A Notre Dame Professor is leading a team of research students in a quest to unearth the historical links between the Donegal Island of Arranmore and Beaver Island in Michigan.
If you really want to understand Irish America you should look at Beaver Island according to Archaeology Professor, Deb Rotman. She first learnt about the significance of the island four years ago and she carried out her first dig there this past summer.
Beaver Island which is situated about 30 miles off the Michigan coast was twinned with Arranmore Island, off the coast of Donegal, in 2000.
Arranmore is home to a beaver monument, which represents the link between he two.
During the 19th century, several Donegal emigrants made Beaver Island their home, transforming it into a stateside Donegal Gaeltacht at the turn of the 20th century.
According to the Arranmore Ferry Company, Charlie O’Donnell and his family were the first emigrants to travel to Beaver Island after they were evicted from their home in 1851. Several families followed and by 1880, estimates suggest there were more than 250 families with connections to the Donegal Island.
After conducting research on Beaver Island, the Note Dame professor decided to travel to Donegal to investigate the links.
"When I was there in May it was very quiet, but it was just starkly beautiful," she told the Donegal Democrat.
Initially the archeology professor imagined that the Donegal island would have similar aesthetics to Beaver Island, so that for the emigrants it "would be like being home".
The professor believes that the emigrants were drawn to the island by the remoteness. Also, the coastline of Beaver Island provides excellent fishing, which would have been a draw for the Irish newcomers.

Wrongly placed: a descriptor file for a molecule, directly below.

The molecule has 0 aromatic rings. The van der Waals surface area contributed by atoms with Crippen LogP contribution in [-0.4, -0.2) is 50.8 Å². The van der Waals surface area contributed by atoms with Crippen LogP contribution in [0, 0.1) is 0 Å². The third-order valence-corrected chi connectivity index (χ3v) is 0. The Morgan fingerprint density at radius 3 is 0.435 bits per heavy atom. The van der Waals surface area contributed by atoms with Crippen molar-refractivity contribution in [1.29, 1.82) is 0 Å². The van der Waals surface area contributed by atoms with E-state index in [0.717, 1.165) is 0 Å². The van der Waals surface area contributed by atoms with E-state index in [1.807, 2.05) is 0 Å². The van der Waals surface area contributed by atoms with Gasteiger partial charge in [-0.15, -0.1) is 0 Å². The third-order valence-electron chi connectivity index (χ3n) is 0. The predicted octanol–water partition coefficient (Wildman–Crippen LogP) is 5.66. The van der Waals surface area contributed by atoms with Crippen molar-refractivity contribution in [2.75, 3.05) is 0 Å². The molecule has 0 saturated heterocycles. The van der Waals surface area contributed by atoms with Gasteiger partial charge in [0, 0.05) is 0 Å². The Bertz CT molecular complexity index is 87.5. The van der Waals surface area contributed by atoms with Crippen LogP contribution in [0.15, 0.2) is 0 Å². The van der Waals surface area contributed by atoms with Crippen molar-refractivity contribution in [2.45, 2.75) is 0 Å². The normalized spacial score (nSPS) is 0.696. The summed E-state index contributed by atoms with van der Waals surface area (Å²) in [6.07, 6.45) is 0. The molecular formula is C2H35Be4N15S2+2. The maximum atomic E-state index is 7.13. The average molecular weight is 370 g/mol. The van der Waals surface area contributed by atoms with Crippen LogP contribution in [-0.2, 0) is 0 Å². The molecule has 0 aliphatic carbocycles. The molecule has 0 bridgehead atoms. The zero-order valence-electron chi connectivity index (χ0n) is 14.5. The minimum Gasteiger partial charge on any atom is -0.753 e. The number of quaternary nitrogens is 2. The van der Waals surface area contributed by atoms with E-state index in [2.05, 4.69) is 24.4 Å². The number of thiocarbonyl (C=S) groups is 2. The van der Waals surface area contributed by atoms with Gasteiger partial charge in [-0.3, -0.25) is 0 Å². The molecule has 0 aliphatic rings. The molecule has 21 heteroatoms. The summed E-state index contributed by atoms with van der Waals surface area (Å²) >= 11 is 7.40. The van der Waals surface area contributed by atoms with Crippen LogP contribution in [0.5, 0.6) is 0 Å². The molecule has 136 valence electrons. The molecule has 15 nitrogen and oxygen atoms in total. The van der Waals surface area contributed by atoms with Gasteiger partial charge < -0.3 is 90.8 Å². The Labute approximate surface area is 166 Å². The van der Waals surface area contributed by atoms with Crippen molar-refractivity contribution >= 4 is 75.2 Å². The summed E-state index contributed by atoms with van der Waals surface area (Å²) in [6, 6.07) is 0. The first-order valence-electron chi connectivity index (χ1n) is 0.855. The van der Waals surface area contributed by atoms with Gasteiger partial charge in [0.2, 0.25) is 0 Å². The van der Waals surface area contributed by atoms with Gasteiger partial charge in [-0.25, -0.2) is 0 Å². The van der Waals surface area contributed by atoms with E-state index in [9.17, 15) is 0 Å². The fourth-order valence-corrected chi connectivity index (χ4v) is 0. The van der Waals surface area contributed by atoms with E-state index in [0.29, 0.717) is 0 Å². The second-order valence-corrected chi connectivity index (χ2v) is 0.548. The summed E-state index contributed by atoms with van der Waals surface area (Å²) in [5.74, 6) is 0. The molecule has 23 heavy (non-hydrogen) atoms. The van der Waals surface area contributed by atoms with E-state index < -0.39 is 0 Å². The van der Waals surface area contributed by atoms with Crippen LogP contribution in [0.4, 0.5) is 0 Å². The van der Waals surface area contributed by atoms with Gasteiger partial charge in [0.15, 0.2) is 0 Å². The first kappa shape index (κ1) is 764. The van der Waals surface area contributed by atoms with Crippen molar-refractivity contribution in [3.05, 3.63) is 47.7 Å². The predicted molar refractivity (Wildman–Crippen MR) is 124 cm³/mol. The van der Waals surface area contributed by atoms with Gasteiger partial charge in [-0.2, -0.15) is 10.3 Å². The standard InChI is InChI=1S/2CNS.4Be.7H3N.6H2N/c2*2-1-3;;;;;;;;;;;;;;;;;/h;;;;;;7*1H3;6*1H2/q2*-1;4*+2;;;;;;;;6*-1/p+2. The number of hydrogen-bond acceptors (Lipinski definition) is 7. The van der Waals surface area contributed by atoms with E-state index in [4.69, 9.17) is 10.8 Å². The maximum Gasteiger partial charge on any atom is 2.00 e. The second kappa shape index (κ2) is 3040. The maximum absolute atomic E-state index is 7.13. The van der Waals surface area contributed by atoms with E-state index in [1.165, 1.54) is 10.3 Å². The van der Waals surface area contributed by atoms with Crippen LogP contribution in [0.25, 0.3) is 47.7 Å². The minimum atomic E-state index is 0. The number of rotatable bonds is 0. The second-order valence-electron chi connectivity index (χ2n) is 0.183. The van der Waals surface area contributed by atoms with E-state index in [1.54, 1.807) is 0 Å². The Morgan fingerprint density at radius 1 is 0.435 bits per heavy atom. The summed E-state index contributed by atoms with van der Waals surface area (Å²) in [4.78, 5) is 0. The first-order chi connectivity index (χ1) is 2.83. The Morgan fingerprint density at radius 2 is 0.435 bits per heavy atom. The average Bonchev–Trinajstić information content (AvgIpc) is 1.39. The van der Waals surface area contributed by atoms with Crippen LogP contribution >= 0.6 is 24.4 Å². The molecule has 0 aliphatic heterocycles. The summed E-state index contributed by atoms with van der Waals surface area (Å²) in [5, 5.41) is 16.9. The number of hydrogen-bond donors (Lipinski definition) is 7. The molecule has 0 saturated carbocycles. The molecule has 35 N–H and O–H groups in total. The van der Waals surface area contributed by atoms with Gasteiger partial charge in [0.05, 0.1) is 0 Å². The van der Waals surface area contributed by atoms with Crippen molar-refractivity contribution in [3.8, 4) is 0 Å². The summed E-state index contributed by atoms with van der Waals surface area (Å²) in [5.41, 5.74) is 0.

The archaeological dig on Beaver Island during the summer unearthed several items such as glassware, toys, and buckles.
"We're finding everything you would expect in terms of the kind of household items that people would use," Deb said.
"We're still processing the artifacts," she added.
The items the dig uncovered are clearly stratified, which means "as you dig deeper into the ground, the further back in time you go," Deb said.
Some Notre Dame students are planning a trip to the island next month, to continue their research. They will interact with locals and older residents in a bid to learn more about the history of the island. They also plan to examine derelict cottages on the island and conduct research in the National Archives and National Library in Dublin.
Deb, who heads the undergraduate archaeology study program at Notre Dame, said that while many of her students are Irish-American, the project has also drawn students from a diverse range of backgrounds.
"If there is a story they want to tell, if they want to contribute in some way to the project in terms of their knowledge and history, we would love for them to be involved. We would like this to be a community endeavour, both Beaver Island and Árainn Mór." Deb said.
The Beaver Island Historical Society is an official partner of the Notre Dame project.
"There are so many interesting variables and chapters in this story that really anyone could find something that piques their interest," she said.